‘Twas a triviality that drove her mother,
A woman of superb breeding and culture,
To grasp feces and anoint her little face,
Consecrating her own child in a foul place.

Then she fed her well on feces fine,
While God watched from glory’s heights divine,
And her earthly father proved of meager help,
Only aiding to batter his little whelp.

Caring nothing for the tears she shed,
Her parents condemned their child to bed,
So in the privy they locked her tight,
And gave her to darkness for the night.

Though not yet even six years old,
Her blood and tears froze in the cold,
While her mother slumbered to the dulcet tones
Of the lullaby formed by her daughter’s groans.

She beat her chest with a small fist,
Her tears sanguine, her cheek unkissed,
Yet her heart was meek and she felt no ire,
Toward the God who could have called down fire.

“Dear, kind God, do protect me please!”
Is he not the God who always sees?
And from his throne in heaven above –

God did not.

Is he colder than the frost that bites?
Unfeeling to her wretched state?
Or is he hot, the father of blights?
Laughing at her pitiful fate?

What could be worth that “Dear, kind God”?
What could be worth that desperate prayer?
Said to one to whom we give laud,
Who showed that child not a hint of care?

What do the great heights of heaven above
Have to do with that revolting latrine?
For if God lives, full of power and love,
Its cruelty was not unforeseen.

Yet there still lurks a sinister attraction,
Where at the base of all things there shines no reason,
Where there is no God making a transaction,
Where no life of light follows the bitter season.

Where her sorrow has not one point at all,
Where nothing could be worth her unheard prayer,
Where nothing defeats humanity’s fall,
Where no God lives to rescue or to care.

Where it will be worth nothing at the bitter end,
And where she will find no purpose in her pain,
For no one will ever to heaven’s heights ascend,
And nothing will blot out evil’s bloody reign.

For when she prayed to dear, kind God,
“Oh, dear, kind God, protect me please!”
That child prayed to an absent fraud,
To a deaf tale who never sees.

Or, before we judge God to be dead or cruel,
Perhaps we ought to hazard becoming a fool,
And ask ourselves what the Creator’s unfathomable mind
Might have felt toward us, our earth’s unhappy humankind?

From the foundation of the world he knew her face;
He knew his daughter would suffer in that vile place.
Yet from the foundation of the world he chose her to live,
And in his loyal love knew all to his child he would give.

He saw her joy at stepping into the dazzling earth –
The one in glory remade, not the cracked one of her birth –
How her dear hands reached up for his embrace,
How she longed to glimpse, and then kissed, his face.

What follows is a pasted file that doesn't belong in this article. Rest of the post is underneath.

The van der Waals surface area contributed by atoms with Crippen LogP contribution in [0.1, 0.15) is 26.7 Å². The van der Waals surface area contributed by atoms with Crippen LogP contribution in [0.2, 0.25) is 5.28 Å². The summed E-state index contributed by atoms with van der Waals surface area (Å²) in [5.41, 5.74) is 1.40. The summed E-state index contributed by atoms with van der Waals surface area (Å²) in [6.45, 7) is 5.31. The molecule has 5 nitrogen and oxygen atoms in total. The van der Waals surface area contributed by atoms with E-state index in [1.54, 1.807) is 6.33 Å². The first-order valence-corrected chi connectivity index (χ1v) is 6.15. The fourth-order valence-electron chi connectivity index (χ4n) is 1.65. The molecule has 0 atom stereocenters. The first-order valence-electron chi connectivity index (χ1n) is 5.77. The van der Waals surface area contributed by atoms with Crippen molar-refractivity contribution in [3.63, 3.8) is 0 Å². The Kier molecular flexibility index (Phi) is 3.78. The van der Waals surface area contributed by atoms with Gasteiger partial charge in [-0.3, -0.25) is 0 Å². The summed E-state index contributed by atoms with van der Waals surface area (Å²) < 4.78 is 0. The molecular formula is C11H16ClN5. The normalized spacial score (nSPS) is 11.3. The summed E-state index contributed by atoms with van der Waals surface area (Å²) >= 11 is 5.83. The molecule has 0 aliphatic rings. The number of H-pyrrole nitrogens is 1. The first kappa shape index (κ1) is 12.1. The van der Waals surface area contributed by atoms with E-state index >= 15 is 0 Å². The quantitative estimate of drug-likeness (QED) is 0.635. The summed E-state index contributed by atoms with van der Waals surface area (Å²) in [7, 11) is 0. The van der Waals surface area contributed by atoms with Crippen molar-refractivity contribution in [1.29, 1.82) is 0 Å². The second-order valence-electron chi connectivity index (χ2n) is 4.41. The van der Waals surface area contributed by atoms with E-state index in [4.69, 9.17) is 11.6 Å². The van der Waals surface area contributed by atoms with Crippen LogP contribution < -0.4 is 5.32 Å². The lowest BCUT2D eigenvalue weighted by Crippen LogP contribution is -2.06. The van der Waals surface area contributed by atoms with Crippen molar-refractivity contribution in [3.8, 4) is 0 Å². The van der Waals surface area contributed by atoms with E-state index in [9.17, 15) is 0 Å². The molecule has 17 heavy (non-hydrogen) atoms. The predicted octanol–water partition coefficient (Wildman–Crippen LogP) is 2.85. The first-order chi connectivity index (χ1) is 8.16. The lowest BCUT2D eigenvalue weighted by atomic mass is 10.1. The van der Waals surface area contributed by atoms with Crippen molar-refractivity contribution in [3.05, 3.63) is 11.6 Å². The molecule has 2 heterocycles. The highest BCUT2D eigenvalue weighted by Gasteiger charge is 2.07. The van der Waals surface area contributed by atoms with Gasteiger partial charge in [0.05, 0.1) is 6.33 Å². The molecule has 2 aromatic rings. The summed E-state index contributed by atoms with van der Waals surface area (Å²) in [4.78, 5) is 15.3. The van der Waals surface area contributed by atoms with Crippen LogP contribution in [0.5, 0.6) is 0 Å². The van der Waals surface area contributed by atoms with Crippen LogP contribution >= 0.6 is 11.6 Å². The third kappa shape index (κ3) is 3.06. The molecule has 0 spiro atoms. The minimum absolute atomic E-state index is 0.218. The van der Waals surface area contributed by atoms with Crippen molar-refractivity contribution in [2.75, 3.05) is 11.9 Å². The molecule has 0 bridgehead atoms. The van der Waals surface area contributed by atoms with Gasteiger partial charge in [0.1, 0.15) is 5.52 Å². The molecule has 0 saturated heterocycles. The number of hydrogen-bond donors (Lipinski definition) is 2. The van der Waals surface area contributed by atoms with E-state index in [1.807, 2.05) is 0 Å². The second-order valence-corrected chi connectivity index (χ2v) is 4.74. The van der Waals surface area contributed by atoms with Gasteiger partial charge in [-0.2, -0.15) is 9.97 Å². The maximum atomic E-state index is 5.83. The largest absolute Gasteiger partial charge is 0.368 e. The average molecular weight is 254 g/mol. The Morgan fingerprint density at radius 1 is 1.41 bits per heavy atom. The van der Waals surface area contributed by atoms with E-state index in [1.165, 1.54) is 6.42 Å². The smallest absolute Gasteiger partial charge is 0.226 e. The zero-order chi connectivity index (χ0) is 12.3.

Through the arc of time he would make her future,
For her, through his own hands spikes would puncture.
A bloody tree would steal his blessed breath,
That he might free her from the curse of death.

A vast array of humankind he would make and save,
Each to become an heir of heaven, and not a slave,
That in his courts they might rule endless days
And forever partake in glory’s praise.

Yet across their world lay sorrow and woe,
Not only his blood but theirs would flow,
A mass of callous faces and shattered lives,
Marked by peals of anger and flashing knives.

Each world without suffering was a world without them,
For always amid fire and filth came each human gem,
To prevent those parents would be to prevent that child,
Each came from an origin essentially defiled.

Their world’s timeline lay like a field of grain,
Riddled with choking weeds and the Devil’s dark reign,
Yet to pluck the tares would be to uproot the wheat,
Both must grow until the harvest would at last complete.

So his love sparked his patience, and his love kindled his rage,
And he wept and fumed at their cruelty from age to age,
For as God remained the same, so did humankind,
And their evil tested his patience and his mind.

Oh, how he longed to scoop up that tiny believer!
To free her from the schemes of the wicked deceiver!
His heart groaned at the sight of her sorrow and pain,
And roared at the sight of her parents’ vile disdain.

Oh, true, he would take no pleasure in their death,
No pleasure in snatching back his gift of breath,
For he loved them too, and offered them life,
But they embraced not him but hardened strife.

Yet for mercy he had taken a servant’s form,
So that at the end his children he could transform,
That not all would receive their sin’s costly wage
And drink the foaming wine of his righteous rage.

But rage he would, and he would pay all back,
And they would shudder at his gavel’s crack,
Cower and hide themselves among the rocks,
For who can stand when the judge of all knocks?

Yet if he acted early with justice’s fist,
Then many heirs would never come to exist,
And yet his policy to let evil for a time be,
Led to the tragedy of the child praying in the privy.

Oh, how he yearned to wreak his holy wrath,
And destroy all iniquity in his path!
Yet each beloved always depended on a tainted beginning,
Much as a symphony can only be born through a horrid dinning!

Though the earth suffered as if one great bruise,
To the broken-hearted would come Good News.
And though between them stood sin’s black wall,
That wall of death God knew soon would fall.

And when it fell, never again would they part,
God and his daughter would dwell heart to heart,
That child of faith secure, rescued, and redeemed,
God dearer, kinder than he had ever seemed.

Oh, the cruelty she suffered brimmed with evil –
That did not change in God’s cosmic upheaval –
Yet the weight of glorious love overwhelmed her horrendous past,
For all eternity dear, kind God kept her safe and warm at last.

Inspired by the chapter “Rebellion” in The Brothers Karamazov by Fyodor Dostoevsky.